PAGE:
Laken Tchoutouo, 4, lights her sister's baptismal candle with the help of their father, Hypolyte Tchoutouo, and Deacon Simon Nadeau, during a Dec. 9 commemorative Mass at St.-Pierre-aux-Liens Church in Quebec City. Michelle Solaye Mane Tchoutouo, 8, was accidentally killed by a snowplow in Quebec City Dec. 1. CNS photo/Philippe Vaillancourt, Presence

Tales of joy rise from girl’s tragic death in Quebec

By  Philippe Vaillancourt, Catholic News Service
  • December 15, 2017
QUEBEC CITY – When Deacon Simon Nadeau baptized six-year-old Michelle Solaye Mane Tchoutouo two years ago, he never thought he would have to help her family and the city’s Cameroonian community grieve her death.

Despite the pain, a certain atmosphere of hope and solidarity reigned Dec. 9 in St.-Pierre-aux-Liens Church, where 250 people gathered for a commemorative Mass for the eight-year-old accidentedly killed by a snowplow Dec. 1 in Quebec City.

The church was essentially filled with members of Quebec City’s growing French-speaking African community, who came to show their support for the Tchoutouo family.

In front of the sanctuary, some of Michelle Solaye’s favourite belongings were laid on a small table, including a teddy bear. All around, there were pictures of her smiling.

The Tchoutouo family came to Quebec City five years ago and later asked to be baptized. This is where they met Nadeau, who said he was amazed by Michelle Solaye’s love and warmth for everyone.

The evening began with a testimony from her family. Her older sister talked about the love she had for her, and her mother, Josiane, managed to pronounce a few words despite her grief. Her father, Hypolyte, spoke at length and with passion about her.

“She was extraordinary. Even I, her dad, am not able to understand,” he said. “Michelle Solaye was very, very, very positive.”

He described an altruistic child who enjoyed most things in life, with a strong preoccupation for the well-being of others.

“Before going to bed every night, she prayed for her dad to finish school. For her mom to succeed in what she has to do. For her sister to succeed at school. She always thought of others,” said Hypolyte Tchoutouo.

He said his family is deeply grateful for the support they have received since her death, including from Cardinal Gerald Lacroix, who met them earlier that day.
Nadeau then presented Michelle Solaye’s baptismal candle. He invited her little sister, Laken, 4, to light it at the Paschal candle with help from their father.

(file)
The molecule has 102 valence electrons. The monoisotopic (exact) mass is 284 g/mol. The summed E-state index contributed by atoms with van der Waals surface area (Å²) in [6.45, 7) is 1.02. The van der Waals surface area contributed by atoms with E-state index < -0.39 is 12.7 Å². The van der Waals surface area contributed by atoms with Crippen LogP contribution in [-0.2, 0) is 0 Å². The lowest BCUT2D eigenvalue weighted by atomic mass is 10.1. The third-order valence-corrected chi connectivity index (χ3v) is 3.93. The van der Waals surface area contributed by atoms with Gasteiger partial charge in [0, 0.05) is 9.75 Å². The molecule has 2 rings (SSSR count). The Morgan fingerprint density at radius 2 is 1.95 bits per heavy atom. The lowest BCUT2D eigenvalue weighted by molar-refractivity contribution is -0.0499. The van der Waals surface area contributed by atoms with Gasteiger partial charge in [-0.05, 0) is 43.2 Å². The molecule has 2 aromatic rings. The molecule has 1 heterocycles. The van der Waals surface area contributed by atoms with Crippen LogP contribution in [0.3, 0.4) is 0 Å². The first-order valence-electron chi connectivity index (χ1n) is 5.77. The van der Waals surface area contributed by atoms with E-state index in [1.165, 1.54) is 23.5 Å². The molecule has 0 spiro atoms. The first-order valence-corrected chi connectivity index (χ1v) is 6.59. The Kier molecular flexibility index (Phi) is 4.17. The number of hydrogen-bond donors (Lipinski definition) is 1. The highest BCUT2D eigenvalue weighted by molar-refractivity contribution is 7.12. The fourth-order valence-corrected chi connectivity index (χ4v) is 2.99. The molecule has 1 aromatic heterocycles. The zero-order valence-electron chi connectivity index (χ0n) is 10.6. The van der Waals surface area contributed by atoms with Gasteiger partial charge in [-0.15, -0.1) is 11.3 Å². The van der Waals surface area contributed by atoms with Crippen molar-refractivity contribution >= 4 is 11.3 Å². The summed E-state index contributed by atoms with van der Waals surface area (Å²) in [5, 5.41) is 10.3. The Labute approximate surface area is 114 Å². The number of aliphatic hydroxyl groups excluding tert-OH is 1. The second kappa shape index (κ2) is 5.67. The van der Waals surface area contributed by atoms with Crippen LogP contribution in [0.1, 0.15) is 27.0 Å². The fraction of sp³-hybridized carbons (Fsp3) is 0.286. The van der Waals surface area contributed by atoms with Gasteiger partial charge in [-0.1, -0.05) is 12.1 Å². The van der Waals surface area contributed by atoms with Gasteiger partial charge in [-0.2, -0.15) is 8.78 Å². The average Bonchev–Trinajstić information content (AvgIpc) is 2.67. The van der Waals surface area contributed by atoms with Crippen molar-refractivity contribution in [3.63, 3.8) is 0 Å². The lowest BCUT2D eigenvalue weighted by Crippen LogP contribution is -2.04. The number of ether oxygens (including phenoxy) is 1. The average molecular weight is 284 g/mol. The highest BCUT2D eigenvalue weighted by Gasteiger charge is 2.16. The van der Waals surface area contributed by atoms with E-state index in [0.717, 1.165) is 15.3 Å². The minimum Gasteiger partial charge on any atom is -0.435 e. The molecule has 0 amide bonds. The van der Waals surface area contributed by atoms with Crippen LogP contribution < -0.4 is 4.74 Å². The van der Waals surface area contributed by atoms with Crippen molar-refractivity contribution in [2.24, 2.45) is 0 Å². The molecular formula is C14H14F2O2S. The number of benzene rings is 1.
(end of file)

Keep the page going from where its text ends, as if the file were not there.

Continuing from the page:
“The Paschal candle represents the risen Christ. He is alive with us tonight,” said Nadeau. During the homily, the deacon reminded the assembly how the girl “had the goodness of God in her.”

“She was trying to make this world a better world. This is what Michelle Solaye invites us to tonight, to make this world a better world, where we welcome the others with their differences, without judging, without condemning,” he added.

“Michelle Solaye lived her life as a child by giving love and welcoming Jesus as a friend, constantly present, in all simplicity, confident of His love. I am sure that this is a strong invitation to live our life of faith as Christ invites us, in the manner of a child.”

After the Mass, the priests and Nadeau took Michelle Solaye’s lit baptismal candle and discreetly gave it to her parents, who put out the flame.

The family leaves for Cameroon in mid-December to have the child’s funeral according to the Cameroonian tradition and bury her next to her grandfather.

Comments (0)

There are no comments posted here yet

Leave your comments

  1. Posting comment as a guest. Sign up or login to your account.
Attachments (0 / 3)
Share Your Location
Type the text presented in the image below

Support The Catholic Register

Unlike many other news websites, The Catholic Register has never charged readers for access to the news and information on our site. We want to keep our award-winning journalism as widely available as possible. But we need your help.

For more than 125 years, The Register has been a trusted source of faith based journalism. By making even a small donation you help ensure our future as an important voice in the Catholic Church. If you support the mission of Catholic journalism, please donate today. Thank you.